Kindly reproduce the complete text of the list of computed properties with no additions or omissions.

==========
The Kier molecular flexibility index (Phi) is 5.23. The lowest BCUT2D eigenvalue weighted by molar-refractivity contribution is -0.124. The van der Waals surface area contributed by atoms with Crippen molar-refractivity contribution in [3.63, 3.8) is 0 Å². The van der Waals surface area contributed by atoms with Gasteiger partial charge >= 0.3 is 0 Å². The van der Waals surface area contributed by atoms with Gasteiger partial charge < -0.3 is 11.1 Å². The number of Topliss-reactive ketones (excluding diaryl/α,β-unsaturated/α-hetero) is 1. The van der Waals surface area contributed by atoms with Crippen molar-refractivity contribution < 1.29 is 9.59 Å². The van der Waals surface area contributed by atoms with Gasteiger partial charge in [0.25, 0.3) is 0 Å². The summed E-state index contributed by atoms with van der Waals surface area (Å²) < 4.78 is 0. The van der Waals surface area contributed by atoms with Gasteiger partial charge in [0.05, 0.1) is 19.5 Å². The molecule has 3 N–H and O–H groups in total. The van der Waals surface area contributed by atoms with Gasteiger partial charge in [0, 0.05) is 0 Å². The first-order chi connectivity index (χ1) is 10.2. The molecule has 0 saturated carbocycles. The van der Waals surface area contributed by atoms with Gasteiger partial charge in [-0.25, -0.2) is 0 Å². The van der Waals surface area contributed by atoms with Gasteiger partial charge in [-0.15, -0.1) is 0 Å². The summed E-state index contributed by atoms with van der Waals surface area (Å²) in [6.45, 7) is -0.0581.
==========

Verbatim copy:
The Kier molecular flexibility index (Phi) is 5.23. The lowest BCUT2D eigenvalue weighted by molar-refractivity contribution is -0.124. The van der Waals surface area contributed by atoms with Crippen molar-refractivity contribution in [3.63, 3.8) is 0 Å². The van der Waals surface area contributed by atoms with Gasteiger partial charge >= 0.3 is 0 Å². The van der Waals surface area contributed by atoms with Gasteiger partial charge < -0.3 is 11.1 Å². The number of Topliss-reactive ketones (excluding diaryl/α,β-unsaturated/α-hetero) is 1. The van der Waals surface area contributed by atoms with Crippen molar-refractivity contribution < 1.29 is 9.59 Å². The van der Waals surface area contributed by atoms with Gasteiger partial charge in [0.25, 0.3) is 0 Å². The summed E-state index contributed by atoms with van der Waals surface area (Å²) < 4.78 is 0. The van der Waals surface area contributed by atoms with Gasteiger partial charge in [0.05, 0.1) is 19.5 Å². The molecule has 3 N–H and O–H groups in total. The van der Waals surface area contributed by atoms with Gasteiger partial charge in [0, 0.05) is 0 Å². The first-order chi connectivity index (χ1) is 10.2. The molecule has 0 saturated carbocycles. The van der Waals surface area contributed by atoms with Gasteiger partial charge in [-0.25, -0.2) is 0 Å². The van der Waals surface area contributed by atoms with Gasteiger partial charge in [-0.15, -0.1) is 0 Å². The summed E-state index contributed by atoms with van der Waals surface area (Å²) in [6.45, 7) is -0.0581.